A focus on extrinsic factors. How to help assess your facility's fall risks and make improvements:

To begin to lower your fall risks, your organization should take these 3 steps:
  1. Have a preventive maintenance program in place to help ensure that all areas are regularly inspected and maintained.
  2. Educate all staff members on how to identify and report potential hazards to appropriate individuals.
  3. Implement documentation and procedures to make sure unsafe conditions are reported and fixed immediately.

Here is a quick list of fall-related items to check-off during routine inspections:

On your facility's exterior, check that your:
  • Parking lot is in good condition
  • Sidewalks are level and obstruction free
  • Water drains away from sidewalks/parking areas
  • Sidewalks and parking areas are well lit
  • Changes in exterior surface levels/elevations are marked
  • Stairs and steps have non-slip surfaces
  • Stairwells are illuminated, clean and unobstructed
  • Handrails are present, tight and in good condition
  • Snow and ice is removed; surfaces treated (seasonal only)
On the inside of your facility, check that your:
  • Public areas are clean, well lit and unobstructed
  • Carpeting is tight, smooth and free of tears and rips
  • Doormats are flat, slip-resistant and clean
  • Stairwells are illuminated, clean and unobstructed
  • Handrails are present, tight and in good condition
  • Changes in interior floor level elevation are marked
  • Emergency lighting is operational

Falls are 100% preventable. It's important to evaluate your building, grounds and each client to better assess your risks and take precautions. Having a fall assessment program, developing a preventative maintenance program and training your team can help you create a safer environment and a culture of safety.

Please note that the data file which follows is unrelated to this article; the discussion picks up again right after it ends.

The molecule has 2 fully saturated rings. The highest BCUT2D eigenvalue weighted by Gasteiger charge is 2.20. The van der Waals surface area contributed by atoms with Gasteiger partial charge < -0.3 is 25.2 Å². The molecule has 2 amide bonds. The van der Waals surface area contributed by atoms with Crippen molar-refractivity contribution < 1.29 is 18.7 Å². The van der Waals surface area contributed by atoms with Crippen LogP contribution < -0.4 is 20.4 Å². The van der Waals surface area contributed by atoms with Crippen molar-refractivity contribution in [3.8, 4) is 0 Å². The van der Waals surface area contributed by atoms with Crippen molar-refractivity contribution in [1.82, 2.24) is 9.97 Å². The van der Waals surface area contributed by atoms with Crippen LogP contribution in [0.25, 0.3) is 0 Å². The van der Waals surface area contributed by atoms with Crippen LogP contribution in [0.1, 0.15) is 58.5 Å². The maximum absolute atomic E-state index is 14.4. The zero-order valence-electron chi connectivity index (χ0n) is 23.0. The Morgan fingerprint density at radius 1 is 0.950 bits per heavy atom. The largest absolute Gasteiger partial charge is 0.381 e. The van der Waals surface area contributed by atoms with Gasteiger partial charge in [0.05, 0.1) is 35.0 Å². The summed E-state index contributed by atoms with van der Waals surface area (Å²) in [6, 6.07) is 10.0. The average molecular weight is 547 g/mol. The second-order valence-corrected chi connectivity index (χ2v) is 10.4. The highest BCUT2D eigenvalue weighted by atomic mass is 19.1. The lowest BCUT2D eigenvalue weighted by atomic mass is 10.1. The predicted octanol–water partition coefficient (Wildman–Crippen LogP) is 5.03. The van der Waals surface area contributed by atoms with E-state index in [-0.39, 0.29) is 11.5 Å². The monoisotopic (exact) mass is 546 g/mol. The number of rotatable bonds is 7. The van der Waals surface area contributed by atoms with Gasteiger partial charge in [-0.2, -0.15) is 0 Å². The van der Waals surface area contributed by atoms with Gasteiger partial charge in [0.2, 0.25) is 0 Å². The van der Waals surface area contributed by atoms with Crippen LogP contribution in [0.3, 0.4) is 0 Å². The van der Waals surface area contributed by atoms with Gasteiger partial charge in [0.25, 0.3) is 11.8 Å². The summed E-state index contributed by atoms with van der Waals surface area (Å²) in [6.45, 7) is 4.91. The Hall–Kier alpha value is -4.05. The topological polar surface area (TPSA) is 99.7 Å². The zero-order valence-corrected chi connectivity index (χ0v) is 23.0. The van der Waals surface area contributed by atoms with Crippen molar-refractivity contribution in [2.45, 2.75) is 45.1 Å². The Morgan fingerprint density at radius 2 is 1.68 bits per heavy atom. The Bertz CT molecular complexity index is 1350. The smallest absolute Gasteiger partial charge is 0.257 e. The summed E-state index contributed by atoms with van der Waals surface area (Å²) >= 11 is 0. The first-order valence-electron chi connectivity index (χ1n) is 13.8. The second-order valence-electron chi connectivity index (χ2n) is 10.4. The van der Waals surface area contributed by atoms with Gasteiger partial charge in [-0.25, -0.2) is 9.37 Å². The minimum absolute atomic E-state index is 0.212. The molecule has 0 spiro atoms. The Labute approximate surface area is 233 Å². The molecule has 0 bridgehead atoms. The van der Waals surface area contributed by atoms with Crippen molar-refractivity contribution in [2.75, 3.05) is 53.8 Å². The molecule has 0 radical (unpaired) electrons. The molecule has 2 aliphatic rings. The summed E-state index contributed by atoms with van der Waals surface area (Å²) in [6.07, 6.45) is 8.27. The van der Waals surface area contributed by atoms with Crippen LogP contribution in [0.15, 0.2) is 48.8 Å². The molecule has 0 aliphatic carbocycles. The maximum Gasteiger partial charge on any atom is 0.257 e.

Free Fall Prevention Management Guide

The Glatfelter Team

When this team of rockstars isn't immersed in the process of researching how to reduce the risks your organization faces, we share stories of our pets, kids and favorite pizza toppings—on the daily.


The information contained in this blog post is intended for educational purposes only and is not intended to replace expert advice in connection with the topics presented. Glatfelter specifically disclaims any liability for any act or omission by any person or entity in connection with the preparation, use or implementation of plans, principles, concepts or information contained in this publication.

Glatfelter does not make any representation or warranty, expressed or implied, with respect to the results obtained by the use, adherence or implementation of the material contained in this publication. The implementation of the plans, principles, concepts or materials contained in this publication is not a guarantee that you will achieve a certain desired result. It is strongly recommended that you consult with a professional advisor, architect or other expert prior to the implementation of plans, principles, concepts or materials contained in this publication.